Nancy Wexler, president of the Hereditary Disease Foundation and Higgins Professor of Neuropsychology in the Departments of Neurology and Psychiatry at Columbia University, is a leading geneticist and neuropsychologist whose research led to the identification of the Huntington’s disease gene. She speaks at Indiana University Bloomington as the inaugural recipient of the Hermann J. Muller Award for Contributions to Our Understanding of Genes and Society.
A highly recognized expert in her field, Wexler is internationally known for her role in the discovery of the location of the gene that causes Huntington's disease. Her research has also led to the discovery of the genes responsible for familial Alzheimer's disease, kidney cancer, two types of neurofibromatosis, amyotrophic lateral sclerosis and dwarfism.
The title of Wexler's lecture is "Mendel, Muller, Morgan, Mom and Me: An ever-expanding voyage of discovery." It discusses in part Muller’s research in fruit flies at IU, which proved that genes reside in specific homes on chromosomes and that their inheritance is governed by a series of key principles first described by Austrian scientist Gregor Mendel in 1866.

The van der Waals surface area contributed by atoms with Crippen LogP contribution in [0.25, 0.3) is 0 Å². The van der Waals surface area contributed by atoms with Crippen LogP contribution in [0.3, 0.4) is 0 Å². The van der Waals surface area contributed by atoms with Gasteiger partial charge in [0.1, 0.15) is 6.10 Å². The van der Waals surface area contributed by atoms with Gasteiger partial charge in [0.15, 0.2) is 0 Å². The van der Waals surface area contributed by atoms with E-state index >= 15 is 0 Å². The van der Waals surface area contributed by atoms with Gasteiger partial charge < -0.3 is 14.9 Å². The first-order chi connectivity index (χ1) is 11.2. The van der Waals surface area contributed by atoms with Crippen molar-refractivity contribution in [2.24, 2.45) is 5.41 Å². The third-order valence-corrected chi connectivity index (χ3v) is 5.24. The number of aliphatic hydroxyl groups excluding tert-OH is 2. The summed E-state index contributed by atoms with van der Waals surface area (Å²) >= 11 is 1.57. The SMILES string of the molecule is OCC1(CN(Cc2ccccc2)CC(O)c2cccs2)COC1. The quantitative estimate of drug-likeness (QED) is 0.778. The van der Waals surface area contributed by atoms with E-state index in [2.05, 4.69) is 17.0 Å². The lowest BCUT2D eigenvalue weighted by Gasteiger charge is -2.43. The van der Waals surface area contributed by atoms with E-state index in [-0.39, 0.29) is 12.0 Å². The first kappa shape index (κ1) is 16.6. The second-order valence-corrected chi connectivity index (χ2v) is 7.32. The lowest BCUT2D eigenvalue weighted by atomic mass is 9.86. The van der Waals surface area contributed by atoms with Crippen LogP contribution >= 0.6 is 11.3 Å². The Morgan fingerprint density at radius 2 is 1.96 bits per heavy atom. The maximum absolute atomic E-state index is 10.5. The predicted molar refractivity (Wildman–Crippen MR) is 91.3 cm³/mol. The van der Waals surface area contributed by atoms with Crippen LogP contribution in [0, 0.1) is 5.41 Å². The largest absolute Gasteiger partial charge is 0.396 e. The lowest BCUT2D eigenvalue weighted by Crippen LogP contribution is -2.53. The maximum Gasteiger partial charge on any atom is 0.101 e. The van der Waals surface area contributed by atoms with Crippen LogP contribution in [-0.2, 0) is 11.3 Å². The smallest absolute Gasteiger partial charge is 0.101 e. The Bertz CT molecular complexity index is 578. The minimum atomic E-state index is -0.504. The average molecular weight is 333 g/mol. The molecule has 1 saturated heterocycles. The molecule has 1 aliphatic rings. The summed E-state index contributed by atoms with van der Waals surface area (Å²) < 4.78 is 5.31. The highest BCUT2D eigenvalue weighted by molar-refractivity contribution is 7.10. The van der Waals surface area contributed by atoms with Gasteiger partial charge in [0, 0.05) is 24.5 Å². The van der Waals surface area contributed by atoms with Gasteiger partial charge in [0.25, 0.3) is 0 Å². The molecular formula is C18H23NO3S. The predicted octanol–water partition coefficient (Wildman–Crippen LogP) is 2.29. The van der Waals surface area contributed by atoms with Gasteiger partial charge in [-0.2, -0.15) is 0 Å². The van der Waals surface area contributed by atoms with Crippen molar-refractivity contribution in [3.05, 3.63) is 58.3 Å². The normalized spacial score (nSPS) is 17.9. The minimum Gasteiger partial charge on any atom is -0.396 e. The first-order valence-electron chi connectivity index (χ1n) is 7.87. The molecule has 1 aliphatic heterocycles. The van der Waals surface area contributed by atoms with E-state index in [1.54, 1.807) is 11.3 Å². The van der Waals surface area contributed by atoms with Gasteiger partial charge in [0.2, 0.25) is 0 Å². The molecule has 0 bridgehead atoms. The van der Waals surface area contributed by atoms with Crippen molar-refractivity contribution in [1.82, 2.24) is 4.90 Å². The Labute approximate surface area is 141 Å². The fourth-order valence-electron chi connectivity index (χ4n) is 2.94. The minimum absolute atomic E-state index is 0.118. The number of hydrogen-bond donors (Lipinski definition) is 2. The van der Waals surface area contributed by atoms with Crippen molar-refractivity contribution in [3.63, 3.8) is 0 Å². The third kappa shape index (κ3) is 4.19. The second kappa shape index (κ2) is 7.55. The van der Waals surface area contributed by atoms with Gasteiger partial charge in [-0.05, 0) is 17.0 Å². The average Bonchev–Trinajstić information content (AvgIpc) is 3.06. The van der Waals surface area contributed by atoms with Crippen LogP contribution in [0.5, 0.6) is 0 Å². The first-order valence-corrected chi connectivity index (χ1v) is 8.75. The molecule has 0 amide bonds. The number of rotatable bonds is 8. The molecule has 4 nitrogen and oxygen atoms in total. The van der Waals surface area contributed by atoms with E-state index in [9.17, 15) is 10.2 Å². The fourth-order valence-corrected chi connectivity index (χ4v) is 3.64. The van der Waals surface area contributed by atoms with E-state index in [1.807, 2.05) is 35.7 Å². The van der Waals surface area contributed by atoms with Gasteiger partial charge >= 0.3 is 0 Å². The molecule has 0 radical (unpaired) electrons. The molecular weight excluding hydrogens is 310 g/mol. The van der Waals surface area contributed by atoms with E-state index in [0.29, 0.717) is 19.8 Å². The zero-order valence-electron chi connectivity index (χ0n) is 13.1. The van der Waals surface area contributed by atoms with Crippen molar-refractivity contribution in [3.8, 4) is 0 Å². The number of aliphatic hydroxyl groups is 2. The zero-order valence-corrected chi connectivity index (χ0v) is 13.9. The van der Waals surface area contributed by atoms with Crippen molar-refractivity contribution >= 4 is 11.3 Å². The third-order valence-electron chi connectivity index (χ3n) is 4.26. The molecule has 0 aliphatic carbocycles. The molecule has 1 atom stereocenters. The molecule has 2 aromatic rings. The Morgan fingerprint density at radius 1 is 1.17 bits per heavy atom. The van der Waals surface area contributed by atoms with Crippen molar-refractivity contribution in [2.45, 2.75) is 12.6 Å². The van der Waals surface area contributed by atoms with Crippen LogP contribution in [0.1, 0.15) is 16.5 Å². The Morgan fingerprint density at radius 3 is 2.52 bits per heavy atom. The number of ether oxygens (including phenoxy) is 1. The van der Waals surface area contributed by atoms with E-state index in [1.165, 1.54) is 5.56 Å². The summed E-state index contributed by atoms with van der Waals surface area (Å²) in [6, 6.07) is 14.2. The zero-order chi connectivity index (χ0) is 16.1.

The Muller award and lecture series are intended to recognize luminary international geneticists whose discoveries, like Muller's, have made or are making a significant impact on the field of genetics and society
The award is named in honor of Hermann J. Muller, who won the 1946 Nobel Prize in Physiology or Medicine while serving on the IU faculty from 1945 to 1964. Regarded as one of history's greatest geneticists, Muller greatly expanded understanding on the structure of genes, how they work and how they are modified by mutation. He was also interested in the role of genetics in society.